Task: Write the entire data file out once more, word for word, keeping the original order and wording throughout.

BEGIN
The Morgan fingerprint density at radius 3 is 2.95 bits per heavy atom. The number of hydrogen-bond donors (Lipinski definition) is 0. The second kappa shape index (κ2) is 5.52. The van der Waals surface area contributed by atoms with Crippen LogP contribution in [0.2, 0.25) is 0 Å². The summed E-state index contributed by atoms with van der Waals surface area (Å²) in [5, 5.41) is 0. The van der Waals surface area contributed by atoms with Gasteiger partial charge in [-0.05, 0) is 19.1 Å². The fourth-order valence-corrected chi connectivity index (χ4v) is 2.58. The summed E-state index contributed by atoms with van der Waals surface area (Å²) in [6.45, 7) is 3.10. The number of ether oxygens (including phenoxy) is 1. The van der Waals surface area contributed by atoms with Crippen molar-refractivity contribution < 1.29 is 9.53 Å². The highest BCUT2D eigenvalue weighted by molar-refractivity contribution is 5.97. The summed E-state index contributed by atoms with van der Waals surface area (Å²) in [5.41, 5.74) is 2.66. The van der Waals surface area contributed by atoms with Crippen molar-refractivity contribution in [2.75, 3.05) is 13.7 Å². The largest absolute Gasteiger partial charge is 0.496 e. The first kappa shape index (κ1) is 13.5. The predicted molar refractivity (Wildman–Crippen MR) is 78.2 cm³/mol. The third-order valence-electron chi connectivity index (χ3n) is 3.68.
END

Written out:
The Morgan fingerprint density at radius 3 is 2.95 bits per heavy atom. The number of hydrogen-bond donors (Lipinski definition) is 0. The second kappa shape index (κ2) is 5.52. The van der Waals surface area contributed by atoms with Crippen LogP contribution in [0.2, 0.25) is 0 Å². The summed E-state index contributed by atoms with van der Waals surface area (Å²) in [5, 5.41) is 0. The van der Waals surface area contributed by atoms with Gasteiger partial charge in [-0.05, 0) is 19.1 Å². The fourth-order valence-corrected chi connectivity index (χ4v) is 2.58. The summed E-state index contributed by atoms with van der Waals surface area (Å²) in [6.45, 7) is 3.10. The number of ether oxygens (including phenoxy) is 1. The van der Waals surface area contributed by atoms with Crippen molar-refractivity contribution < 1.29 is 9.53 Å². The highest BCUT2D eigenvalue weighted by molar-refractivity contribution is 5.97. The summed E-state index contributed by atoms with van der Waals surface area (Å²) in [5.41, 5.74) is 2.66. The van der Waals surface area contributed by atoms with Crippen molar-refractivity contribution in [2.75, 3.05) is 13.7 Å². The largest absolute Gasteiger partial charge is 0.496 e. The first kappa shape index (κ1) is 13.5. The predicted molar refractivity (Wildman–Crippen MR) is 78.2 cm³/mol. The third-order valence-electron chi connectivity index (χ3n) is 3.68.